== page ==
March 6, 2007
COLLEGE PARK The transformation that has taken place within the Maryland basketball program is nothing short of amazing.
It is about much more than winning and losing. It encompasses an attitude and an atmosphere that extends well beyond the games themselves.
As recently as early February, the prevailing sentiment surrounding Maryland basketball was negative. Every aspect of the program was under siege from fans and media. The Terrapins lost at home to Virginia on Feb. 6 to fall to 3-5 in the conference, and it appeared that a third straight trip to the NIT was inevitable.
Some fans even were calling for coach Gary Williams to step down. Seniors D.J. Strawberry, Mike Jones, Ekene Ibekwe and the rest of the team's veterans were being savaged for their alleged roles in ruining a proud program.
One month and seven straight victories later, Williams was being touted for ACC coach of the year, and the seniors were being hailed as saviors. A wise coach once said that winning cures all problems, and certainly that has been the case with the Terps.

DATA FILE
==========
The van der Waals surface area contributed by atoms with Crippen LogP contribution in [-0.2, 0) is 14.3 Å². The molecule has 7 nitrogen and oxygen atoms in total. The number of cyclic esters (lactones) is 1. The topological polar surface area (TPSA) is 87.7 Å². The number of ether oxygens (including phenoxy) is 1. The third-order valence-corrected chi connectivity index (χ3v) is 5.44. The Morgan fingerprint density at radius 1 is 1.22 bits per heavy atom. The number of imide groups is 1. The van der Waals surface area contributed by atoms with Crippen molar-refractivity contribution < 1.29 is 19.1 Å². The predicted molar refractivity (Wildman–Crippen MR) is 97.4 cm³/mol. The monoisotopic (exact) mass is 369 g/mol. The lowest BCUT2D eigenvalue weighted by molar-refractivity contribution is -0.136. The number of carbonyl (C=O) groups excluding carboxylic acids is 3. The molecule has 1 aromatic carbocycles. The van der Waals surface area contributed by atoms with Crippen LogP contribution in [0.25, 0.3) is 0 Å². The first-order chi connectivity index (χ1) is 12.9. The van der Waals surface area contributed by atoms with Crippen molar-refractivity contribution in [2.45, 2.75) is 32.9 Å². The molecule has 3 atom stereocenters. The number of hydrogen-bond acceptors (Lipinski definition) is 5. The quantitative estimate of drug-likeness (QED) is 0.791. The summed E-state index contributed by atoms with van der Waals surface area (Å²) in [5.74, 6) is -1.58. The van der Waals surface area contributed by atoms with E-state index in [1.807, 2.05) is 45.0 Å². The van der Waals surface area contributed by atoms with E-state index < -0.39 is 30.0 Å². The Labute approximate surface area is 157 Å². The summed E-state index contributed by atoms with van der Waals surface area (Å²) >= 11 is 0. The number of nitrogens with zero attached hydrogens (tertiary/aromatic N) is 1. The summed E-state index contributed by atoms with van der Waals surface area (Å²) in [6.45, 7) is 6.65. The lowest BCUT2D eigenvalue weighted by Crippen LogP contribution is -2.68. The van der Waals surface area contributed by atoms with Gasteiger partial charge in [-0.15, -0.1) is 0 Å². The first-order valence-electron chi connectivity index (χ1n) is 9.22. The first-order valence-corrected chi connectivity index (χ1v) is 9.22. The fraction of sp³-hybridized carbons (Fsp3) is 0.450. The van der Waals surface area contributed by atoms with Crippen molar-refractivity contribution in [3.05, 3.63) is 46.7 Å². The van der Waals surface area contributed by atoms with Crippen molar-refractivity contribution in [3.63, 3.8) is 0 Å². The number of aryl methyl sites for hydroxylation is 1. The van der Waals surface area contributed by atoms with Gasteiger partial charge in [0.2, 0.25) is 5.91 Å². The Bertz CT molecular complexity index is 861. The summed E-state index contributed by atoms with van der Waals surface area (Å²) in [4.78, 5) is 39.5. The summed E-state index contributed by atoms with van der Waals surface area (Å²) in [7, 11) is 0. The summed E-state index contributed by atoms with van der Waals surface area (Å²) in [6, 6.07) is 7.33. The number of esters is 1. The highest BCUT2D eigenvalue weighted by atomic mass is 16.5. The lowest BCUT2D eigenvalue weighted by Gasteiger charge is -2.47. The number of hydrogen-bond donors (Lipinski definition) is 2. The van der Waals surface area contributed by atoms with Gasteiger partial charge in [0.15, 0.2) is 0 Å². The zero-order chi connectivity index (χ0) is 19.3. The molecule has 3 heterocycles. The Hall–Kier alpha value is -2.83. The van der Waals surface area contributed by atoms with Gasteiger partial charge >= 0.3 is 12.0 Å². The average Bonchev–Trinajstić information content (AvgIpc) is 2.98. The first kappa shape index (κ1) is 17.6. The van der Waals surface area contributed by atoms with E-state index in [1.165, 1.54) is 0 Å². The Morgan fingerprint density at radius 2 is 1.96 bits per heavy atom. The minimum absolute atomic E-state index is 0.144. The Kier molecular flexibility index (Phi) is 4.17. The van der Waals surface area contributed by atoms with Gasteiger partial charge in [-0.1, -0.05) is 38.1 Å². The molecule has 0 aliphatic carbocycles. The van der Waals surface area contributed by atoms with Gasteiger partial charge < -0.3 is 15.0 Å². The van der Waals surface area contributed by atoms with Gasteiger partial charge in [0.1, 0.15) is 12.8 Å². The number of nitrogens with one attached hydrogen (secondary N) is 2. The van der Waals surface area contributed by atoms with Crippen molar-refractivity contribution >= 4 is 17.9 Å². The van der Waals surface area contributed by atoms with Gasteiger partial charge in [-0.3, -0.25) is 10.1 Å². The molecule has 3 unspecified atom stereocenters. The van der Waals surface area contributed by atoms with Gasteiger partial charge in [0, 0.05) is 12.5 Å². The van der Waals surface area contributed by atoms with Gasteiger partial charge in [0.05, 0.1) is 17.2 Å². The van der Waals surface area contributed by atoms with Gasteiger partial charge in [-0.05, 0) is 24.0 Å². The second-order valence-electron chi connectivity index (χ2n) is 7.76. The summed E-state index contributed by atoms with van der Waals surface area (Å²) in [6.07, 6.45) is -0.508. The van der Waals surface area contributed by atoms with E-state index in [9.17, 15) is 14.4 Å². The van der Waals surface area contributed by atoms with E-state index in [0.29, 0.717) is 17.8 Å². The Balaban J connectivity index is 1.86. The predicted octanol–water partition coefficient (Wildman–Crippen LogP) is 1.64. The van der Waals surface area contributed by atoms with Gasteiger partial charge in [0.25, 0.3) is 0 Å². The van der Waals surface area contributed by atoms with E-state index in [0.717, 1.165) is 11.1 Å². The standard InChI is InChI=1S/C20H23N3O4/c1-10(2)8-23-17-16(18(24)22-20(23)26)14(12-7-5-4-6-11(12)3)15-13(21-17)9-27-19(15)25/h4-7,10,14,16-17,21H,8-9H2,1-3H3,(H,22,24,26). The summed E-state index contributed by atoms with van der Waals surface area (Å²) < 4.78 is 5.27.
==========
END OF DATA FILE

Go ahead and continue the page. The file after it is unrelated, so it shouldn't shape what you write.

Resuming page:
Maryland may be the hottest team in the nation heading into the postseason. The Terps' amazing seven-game winning streak raised their RPI to No. 9 nationally and led NCAA Tournament analysts to predict no worse than a fifth seed.
Williams, the seniors and everyone else involved with Maryland basketball deserve tremendous credit for turning around this season and the entire direction of the program. Players now say that the reversal began at the tail end of that home loss to Virginia. The Terps turned up the intensity, increased the energy, and almost erased a 15-point deficit.
While many fans went into meltdown mode over what seemed a devastating loss, the coaching staff was encouraged because the players finally realized the level at which they needed to compete in order to regain the winning form the team showed earlier in the season.